Dr. Greenway said he is committed to all of the Southern Baptist Convention’s conservative principles but argued that a change in tone from the past administration was necessary.

“My immediate predecessor envisioned this being more like Buffalo Bill’s Wild West Show,” he said in an interview. “I want people to think more like Southwest Airlines. A happy place. A national brand.”

When asked to respond, Dr. Patterson said, “Every man is entitled to his own view of my work, and I wish Dr. Greenway only God’s best.”

Enrollment has jumped. But fundraising has taken a hit, leaving a $3 million hole in the budget when Dr. Greenway arrived.

A portrait of Dr. Greenway’s predecessor, the Rev. Paige Patterson, hangs in the school rotunda. PHOTO: LOUIS DELUCA FOR THE WALL STREET JOURNAL

A group of more than two dozen donors, who say they have collectively given at least $50 million to the school, sent a letter to the trustees, saying they would withhold further giving until they got answers about Dr. Patterson’s ouster. Gary Loveless, a former trustee who helped author the letter, said he never received a reply.

We don’t treat our prophets that way,” Mr. Loveless said of Dr. Patterson’s removal. “I think there was a bigger agenda.”

Few played a greater role in making modern evangelicalism what it is today than Dr. Patterson.

He championed several tenets that Southern Baptists now consider sacrosanct, including “complementarianism,” the belief that men and women have different God-given roles. In 2000, during his tenure as president of the Southern Baptist Convention, the denomination banned women from serving as senior pastors.

After being appointed president of Southwestern in 2003, he started a homemaking program for female students.

The iconic dome of Southwest Seminary, where Dr. Greenway arrived in February. PHOTO: LOUIS DELUCA FOR THE WALL STREET JOURNAL

Fundraising skyrocketed, as did new construction on campus.

But enrollment dropped from 2,138 full-time equivalent students in 2003-4 to 1,393 in 2017-18. Over the same period, overall membership in the Southern Baptist Convention fell from 16.3 million to 14.8 million.

Dr. Patterson’s dramatic exit convulsed the Southern Baptist Convention, turning the school into a nexus of the continuing debate over women’s role in the church.

Karen Swallow Prior, a Southern Baptist professor at Liberty University, said Dr. Patterson’s ouster was a step toward changing “the misogynistic, sexist culture of the SBC.” She added that there is “a dramatic shift” among younger evangelicals who are more eager “to embrace the idea of women as leaders, both in the church and in the culture.”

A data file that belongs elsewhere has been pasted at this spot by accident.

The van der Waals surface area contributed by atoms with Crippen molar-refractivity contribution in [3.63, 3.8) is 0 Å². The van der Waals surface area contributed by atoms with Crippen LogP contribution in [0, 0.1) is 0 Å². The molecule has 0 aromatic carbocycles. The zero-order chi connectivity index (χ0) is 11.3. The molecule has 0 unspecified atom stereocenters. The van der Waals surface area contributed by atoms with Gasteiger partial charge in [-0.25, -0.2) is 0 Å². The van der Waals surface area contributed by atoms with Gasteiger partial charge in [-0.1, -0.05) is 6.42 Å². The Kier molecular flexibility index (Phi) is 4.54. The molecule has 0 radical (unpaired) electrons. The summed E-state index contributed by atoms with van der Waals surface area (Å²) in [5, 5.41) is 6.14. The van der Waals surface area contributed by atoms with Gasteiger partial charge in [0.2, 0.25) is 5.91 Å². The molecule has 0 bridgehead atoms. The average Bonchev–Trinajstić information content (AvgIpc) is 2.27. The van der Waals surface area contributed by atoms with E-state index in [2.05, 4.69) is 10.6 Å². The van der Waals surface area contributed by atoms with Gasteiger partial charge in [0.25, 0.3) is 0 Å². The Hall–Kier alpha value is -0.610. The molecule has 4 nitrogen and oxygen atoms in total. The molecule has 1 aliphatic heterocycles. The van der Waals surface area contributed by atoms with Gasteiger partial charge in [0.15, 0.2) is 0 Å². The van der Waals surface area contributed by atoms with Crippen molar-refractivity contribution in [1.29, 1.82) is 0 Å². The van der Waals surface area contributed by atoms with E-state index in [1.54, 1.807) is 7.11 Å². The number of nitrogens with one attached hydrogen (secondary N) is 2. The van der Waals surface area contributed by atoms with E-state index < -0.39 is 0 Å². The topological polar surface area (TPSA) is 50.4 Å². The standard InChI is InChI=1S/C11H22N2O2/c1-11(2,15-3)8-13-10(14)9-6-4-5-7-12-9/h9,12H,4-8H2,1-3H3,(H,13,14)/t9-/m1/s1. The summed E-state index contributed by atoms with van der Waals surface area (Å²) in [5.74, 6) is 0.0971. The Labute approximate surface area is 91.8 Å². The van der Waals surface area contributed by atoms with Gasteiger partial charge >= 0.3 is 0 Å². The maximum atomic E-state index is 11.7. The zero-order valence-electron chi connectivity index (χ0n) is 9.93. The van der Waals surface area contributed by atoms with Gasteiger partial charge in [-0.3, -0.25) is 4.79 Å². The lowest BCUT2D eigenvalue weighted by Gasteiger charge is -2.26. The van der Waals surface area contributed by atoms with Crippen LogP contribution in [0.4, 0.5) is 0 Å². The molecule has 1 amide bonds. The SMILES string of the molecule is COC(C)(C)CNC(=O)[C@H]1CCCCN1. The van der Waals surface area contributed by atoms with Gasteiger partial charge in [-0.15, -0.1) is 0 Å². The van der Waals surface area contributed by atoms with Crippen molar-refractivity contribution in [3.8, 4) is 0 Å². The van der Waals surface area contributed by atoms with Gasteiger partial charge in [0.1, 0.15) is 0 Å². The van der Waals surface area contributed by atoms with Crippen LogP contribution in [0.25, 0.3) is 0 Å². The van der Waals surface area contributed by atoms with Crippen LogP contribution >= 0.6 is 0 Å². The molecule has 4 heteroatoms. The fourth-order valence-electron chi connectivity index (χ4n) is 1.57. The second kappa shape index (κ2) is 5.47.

Others saw Dr. Patterson’s ouster as an ideologically-motivated takedown.

A statue of Jesus in a garden area on campus. PHOTO: LOUIS DELUCA FOR THE WALL STREET JOURNAL

The previous generation, their priority was missions and evangelism and preaching,” said Rev. Wayne Dickard, a former Southwestern trustee. The new generation, he said, “is far more interested in the social justice movement.”

The theological conflict is playing out in new controversies on campus. Last week Southwestern officials showed trustees a letter from an assistant to Dr. Patterson to a donor advising how to ask the school to return his money, according to a person with knowledge of the matter. The letter criticized female professors as unqualified and not sufficiently committed to complementarianism and bemoaned efforts to erase the Pattersons’ legacy from campus, including removing their dog’s tombstone.

The assistant, Z. Scott Colter, said the Pattersons have encouraged people to keep giving to Southwestern and the donor had asked for help making sure the money was used for its intended purpose. The donor confirmed his account.

Philip Levant, a member of the presidential search committee that hired Dr. Greenway, said trustees were looking for someone who could both sort out the school’s finances and overhaul its public image.

In recent years, “the seminary was known more for what it was against than what it was for,” Mr. Levant said.

Dr. Greenway graduated from Southwestern in 2002, the year before his predecessor’s arrival. PHOTO: LOUIS DELUCA FOR THE WALL STREET JOURNAL

Dr. Greenway grew up in a Florida family he describes as not particularly religious. But like millions of others during the 1980s and ’90s, he found his way into a Southern Baptist church and was baptized as a teenager. He graduated from Southwestern in 2002, the year before Dr. Patterson’s arrival.

Though he supports complementarianism, Dr. Greenway said he is trying to create a big tent at Southwestern.

Partly, that means emphasizing what women can do, not what they can’t, including “celebrating women as bible teachers and ministry leaders.”